The following article was written by guest post writer Andrew Bartlett.
Welcome to my short series on World Building. I have been playing DnD for a good while now and world building is by far my favorite part of any game I participate in. This series of articles will explain how I craft and manage a world and explain my creative thoughts and process as it pertains to constructing a fantasy world from nothing.
Keep in mind that these are my thoughts alone and DnD is best played and ran when it makes you and your playgroup happy, so don’t take anything I saw as law. So, let us dive right in with the first topic: The Maps and Geography of Your World.
Craft Your Maps and Geography
The very first thing I do when I run a campaign is create the world map. Everything in your world stems from the creation of it. Many of the “Theaters” you play in comes from the geography and settlements you’ve laid out. There’s no wrong way to begin building a world but I like to ask myself a handful of questions to get the ball rolling, they can be thing such as:
- How big is the continent(s) that we’re playing on?
- What’s the general climate(s)?
- What is traveling across it like?
- How well explored and documented is this land?
Those are a few questions I start with as I begin drawing lines and shapes on my map. Usually I create my maps with pen and paper or Inkarnate, which I highly recommend as a map building tool; even the free version is diverse enough for plenty of use.
Locations Locations Locations
Fill your map up with enough diversity and geographical locations that you and your players will love to explore. This is a good time to start thinking about where cities and towns will go. Much like in real life, most settlements are founded on coasts, rivers, and bodies of water. I like to keep that in mind when placing both water and settlements on my world map.
I also love to include really intriguing geographical locations too, such as archipelagos, peninsulas, volcanoes, and mountains or forests that take an interesting shape. I try to avoid including too many of these items as I want the world to still look real, because it’s hard to feel real if it doesn’t even look real.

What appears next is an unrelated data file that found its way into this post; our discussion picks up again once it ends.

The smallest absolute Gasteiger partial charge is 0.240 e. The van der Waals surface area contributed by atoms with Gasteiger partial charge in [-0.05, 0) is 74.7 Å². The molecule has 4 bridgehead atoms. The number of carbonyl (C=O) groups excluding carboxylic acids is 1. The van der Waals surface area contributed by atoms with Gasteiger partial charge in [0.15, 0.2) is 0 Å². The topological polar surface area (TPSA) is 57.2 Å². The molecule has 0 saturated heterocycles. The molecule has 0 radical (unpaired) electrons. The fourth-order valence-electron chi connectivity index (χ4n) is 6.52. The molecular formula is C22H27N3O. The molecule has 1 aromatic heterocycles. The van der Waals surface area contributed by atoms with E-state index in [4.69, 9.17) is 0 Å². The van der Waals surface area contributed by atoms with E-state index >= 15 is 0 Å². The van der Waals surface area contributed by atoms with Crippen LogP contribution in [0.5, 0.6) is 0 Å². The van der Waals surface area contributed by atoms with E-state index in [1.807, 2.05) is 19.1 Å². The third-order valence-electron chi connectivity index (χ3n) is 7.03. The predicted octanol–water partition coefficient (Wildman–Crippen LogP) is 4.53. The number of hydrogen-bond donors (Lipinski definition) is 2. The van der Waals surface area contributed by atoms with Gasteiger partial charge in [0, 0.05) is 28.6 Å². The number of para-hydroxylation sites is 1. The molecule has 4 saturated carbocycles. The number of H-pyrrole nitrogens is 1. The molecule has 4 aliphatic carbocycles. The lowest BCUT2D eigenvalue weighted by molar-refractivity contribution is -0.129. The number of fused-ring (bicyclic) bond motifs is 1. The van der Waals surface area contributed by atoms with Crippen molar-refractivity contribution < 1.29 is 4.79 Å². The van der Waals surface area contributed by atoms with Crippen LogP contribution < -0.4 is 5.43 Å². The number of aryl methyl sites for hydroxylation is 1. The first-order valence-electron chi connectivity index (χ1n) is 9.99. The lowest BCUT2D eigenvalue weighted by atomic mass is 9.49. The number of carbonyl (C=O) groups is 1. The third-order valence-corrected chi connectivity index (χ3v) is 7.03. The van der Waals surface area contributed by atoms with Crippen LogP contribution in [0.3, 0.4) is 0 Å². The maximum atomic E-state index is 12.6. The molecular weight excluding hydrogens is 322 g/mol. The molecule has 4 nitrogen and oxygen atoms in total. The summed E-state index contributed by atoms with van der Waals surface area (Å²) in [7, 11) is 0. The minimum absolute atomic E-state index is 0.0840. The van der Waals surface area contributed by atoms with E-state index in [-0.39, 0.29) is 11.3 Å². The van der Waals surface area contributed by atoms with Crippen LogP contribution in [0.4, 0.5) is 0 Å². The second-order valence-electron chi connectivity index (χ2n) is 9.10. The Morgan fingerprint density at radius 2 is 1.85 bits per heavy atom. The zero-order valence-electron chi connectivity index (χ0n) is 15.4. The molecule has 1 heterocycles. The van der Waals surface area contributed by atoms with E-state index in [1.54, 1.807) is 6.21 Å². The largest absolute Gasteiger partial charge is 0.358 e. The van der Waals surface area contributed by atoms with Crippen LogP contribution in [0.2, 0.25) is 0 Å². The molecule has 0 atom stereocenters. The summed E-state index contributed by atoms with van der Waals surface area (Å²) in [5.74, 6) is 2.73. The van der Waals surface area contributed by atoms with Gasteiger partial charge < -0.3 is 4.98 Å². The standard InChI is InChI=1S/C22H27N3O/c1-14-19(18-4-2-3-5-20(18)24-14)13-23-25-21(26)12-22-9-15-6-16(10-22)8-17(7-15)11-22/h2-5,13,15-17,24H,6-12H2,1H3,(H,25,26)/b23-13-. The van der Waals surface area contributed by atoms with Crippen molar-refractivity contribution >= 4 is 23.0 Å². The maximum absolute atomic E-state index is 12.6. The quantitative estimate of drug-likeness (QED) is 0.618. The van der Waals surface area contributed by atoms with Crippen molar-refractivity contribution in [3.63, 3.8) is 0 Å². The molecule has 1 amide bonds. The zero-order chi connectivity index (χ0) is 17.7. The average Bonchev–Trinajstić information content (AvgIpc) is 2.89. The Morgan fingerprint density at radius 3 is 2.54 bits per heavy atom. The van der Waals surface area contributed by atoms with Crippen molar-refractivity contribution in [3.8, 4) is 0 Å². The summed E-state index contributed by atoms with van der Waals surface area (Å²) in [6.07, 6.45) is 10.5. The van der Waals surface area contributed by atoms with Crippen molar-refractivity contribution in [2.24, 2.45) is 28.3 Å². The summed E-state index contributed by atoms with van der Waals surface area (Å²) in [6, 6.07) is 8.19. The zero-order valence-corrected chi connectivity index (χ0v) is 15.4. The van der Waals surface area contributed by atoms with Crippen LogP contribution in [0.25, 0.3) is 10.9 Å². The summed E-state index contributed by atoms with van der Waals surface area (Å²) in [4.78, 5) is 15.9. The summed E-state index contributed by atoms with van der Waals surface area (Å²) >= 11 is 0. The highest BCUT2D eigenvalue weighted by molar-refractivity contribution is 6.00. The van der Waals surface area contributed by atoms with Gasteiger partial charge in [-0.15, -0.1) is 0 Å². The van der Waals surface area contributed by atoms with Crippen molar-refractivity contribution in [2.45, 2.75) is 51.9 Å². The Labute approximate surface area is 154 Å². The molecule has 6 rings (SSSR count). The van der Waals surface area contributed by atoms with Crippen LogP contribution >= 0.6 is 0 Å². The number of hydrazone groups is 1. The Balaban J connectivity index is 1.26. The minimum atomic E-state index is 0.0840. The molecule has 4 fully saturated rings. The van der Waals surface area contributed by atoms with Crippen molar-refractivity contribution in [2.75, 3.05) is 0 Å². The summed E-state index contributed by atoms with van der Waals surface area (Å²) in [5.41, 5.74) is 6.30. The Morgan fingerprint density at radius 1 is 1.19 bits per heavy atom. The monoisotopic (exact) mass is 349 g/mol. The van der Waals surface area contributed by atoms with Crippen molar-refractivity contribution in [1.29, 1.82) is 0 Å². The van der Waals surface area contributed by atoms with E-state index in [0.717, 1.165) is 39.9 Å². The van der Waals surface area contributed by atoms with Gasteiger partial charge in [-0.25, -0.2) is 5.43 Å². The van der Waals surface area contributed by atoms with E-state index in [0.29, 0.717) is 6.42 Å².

You Don’t Always Need a Map
When can I go without a map? Great question. There are several reasons why not having a map would make sense. If you’re running a one-shot game or a small arc that’ll only take place over a few sessions, you probably don’t need to spend that much time on a map, if any, because it probably won’t be that necessary to have one.
If you are running a full-on campaign, you might opt out of a map to let you and your players explore the world organically. This gives you, the DM, more time to prepare and figure out what actually is in your world. It also adds elements of mystery and surprise into your game.
“What’s on the other side of that mountain? …Only one way to find out.”
I personally don’t like playing without a map. I’ve done it before and I struggle to keep continuity. It makes it hard to add cities and locations that are clearly important but have never been spoken of or even brought to the attention of the players. There are certainly many ways to run an incredibly successful game without a world map at your disposal, but for me, having a completed map makes everything way easier to organize, visualize, and explain to my party.
A Copper for My Thoughts
I love having a world map. For every game I run, I’ve made at least 5 or 6 different world maps just to see what I like and what looks like a fun place to explore. Your world map should be something you look at and think “Man, I can’t wait to see what this is all about.”
Tailor it to what you and your playgroup love. It should be unique and fit the style of game you’re looking for. By the time you’re done crafting your world map, it should be a bubbling landscape of mountains, ocean, rivers, forests, etc, ripe for population with people and settlements, which will be next week’s topic.